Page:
This was the first PS2 game from Square and a launch game for the system in Japan in late 2000. Most memorable is the scene where a runaway train crashes into a station, resulting in a massive fireball. However, the first trailer for the game at TGS in 1999 was markedly superior to the final, blurry version seen here. The blurring is deliberate, mind. Thank goodness other PS2 games didn't follow suit.
2001: Grand Theft Auto III
There are many, many reasons why PS2's first truly massive hit was so compelling. The open world, the ability to rampage through an entire city... but there's no denying the way cars exploded was a huge part of the appeal too. First the smoke, then the tell-tale flames... then the fuel tank ignites with this pleasing outcome. Chaining together explosions with a row of cars was sublime then - and still is.
2004: Every Extend
Every Extend (and its many sequels) uses explosions as a key part of its scoring system. The idea is to make the blast of each explosion catch another object in its radius, triggering another blast. The more you clear in one go, the higher your score. It all looks rather lovely too, especially in the later games.
2006: Super Stardust HD
Super Stardust HD's explosions are beautiful. But there's a reason they're included over every other twin stick shooter. They now support 3D. And if you want to show off a new 3D TV to any non-believers, the one game that might just make them say 'wow' is this. Just let a rock hit your ship and watch their mouths hit the floor.
2007: Call of Duty 4: Modern Warfare
The most memorable video game explosion of all time? Definitely. Huge, unexpected (unless you have spoiler-loving friends) and as harrowing a scene as we've ever seen on our gaming screens, this nuclear blast is shocking. Not to mention a graphical tour de force.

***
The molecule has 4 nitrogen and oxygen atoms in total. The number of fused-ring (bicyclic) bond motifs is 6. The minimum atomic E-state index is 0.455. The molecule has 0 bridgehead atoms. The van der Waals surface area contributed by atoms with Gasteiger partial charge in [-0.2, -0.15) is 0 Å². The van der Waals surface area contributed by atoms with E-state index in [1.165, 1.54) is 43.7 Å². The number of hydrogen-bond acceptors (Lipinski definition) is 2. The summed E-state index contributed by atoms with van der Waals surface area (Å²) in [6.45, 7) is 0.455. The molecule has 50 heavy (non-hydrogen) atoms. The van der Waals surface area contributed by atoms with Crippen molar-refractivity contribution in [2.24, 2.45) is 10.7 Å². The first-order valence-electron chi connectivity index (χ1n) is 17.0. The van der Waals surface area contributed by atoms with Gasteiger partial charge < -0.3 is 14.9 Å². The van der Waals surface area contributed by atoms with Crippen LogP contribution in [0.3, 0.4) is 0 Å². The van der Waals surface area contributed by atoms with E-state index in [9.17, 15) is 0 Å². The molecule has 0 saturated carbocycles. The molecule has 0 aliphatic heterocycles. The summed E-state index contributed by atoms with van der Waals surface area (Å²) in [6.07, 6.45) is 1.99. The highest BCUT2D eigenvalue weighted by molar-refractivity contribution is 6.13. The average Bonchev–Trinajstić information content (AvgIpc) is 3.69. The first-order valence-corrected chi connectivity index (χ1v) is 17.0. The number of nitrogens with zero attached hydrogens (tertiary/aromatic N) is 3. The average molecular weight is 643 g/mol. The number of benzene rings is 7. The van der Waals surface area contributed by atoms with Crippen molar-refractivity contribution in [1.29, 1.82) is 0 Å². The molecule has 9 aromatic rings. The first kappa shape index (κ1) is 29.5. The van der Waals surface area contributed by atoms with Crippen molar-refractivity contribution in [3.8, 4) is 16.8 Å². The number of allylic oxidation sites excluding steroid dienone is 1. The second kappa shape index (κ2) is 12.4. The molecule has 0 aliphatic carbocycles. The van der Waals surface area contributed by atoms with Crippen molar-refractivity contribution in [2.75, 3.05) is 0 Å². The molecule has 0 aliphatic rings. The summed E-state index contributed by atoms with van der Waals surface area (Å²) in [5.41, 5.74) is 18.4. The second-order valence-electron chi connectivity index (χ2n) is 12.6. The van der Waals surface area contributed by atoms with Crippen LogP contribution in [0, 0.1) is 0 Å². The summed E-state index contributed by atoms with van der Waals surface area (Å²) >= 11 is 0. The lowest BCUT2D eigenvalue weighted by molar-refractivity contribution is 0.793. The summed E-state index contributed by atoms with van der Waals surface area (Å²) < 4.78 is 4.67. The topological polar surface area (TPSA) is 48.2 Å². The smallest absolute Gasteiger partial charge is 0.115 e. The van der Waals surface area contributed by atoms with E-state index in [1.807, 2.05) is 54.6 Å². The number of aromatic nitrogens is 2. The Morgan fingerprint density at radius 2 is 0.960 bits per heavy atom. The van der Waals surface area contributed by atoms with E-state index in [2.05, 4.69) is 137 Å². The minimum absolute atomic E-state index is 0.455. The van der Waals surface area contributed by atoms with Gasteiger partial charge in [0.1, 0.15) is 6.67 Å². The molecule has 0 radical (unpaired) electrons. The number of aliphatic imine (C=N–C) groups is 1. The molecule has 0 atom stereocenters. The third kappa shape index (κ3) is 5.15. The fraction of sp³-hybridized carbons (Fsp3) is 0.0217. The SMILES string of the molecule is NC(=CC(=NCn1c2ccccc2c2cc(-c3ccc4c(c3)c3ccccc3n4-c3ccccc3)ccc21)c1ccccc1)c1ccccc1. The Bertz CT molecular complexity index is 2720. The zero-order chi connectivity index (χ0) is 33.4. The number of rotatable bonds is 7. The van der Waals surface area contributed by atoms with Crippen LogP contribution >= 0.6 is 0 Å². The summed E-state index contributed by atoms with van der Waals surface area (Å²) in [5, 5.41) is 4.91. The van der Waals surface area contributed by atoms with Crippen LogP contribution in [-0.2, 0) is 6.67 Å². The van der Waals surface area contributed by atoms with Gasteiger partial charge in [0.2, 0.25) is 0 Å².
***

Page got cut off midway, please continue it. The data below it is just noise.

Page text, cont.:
2008: Far Cry 2
Not only are the explosions in Far Cry 2 model examples of barrel physics and what-have you, they even start fires. Fires which can spread into fields, moving with the wind. These are proper explosions that behave as explosions should. Must've been to Explosion obedience classes. Yup.
2009: 'Splosion Man
The dude explodes to jump, explodes to kill and explodes to... well, pretty much do anything, really. Probably even explodes to explode. And we love him for it.
2011: Motorstorm Apocalypse
The fourth game in the Motorstorm series may have been underwhelming, but it was BIG on explosions. The apocalyptic setting saw cities crumble and explode as you raced. But the explosions have earned their place here by being unrealistically frequent. Even a minor prang can see your vehicle go up like it's packed full of particularly volatile dynamite. So just in case you're as explosioned out as we were after playing this game, here concludes our brief history of explosions.
But there are thousands of games in existence, approximately 84.8675% of which have explosions in them. So tell us - what's your favourite explosion in gaming? To get you started, I'll admit - mine's the 3D one from Super Stardust HD. Hey - each to their own, right?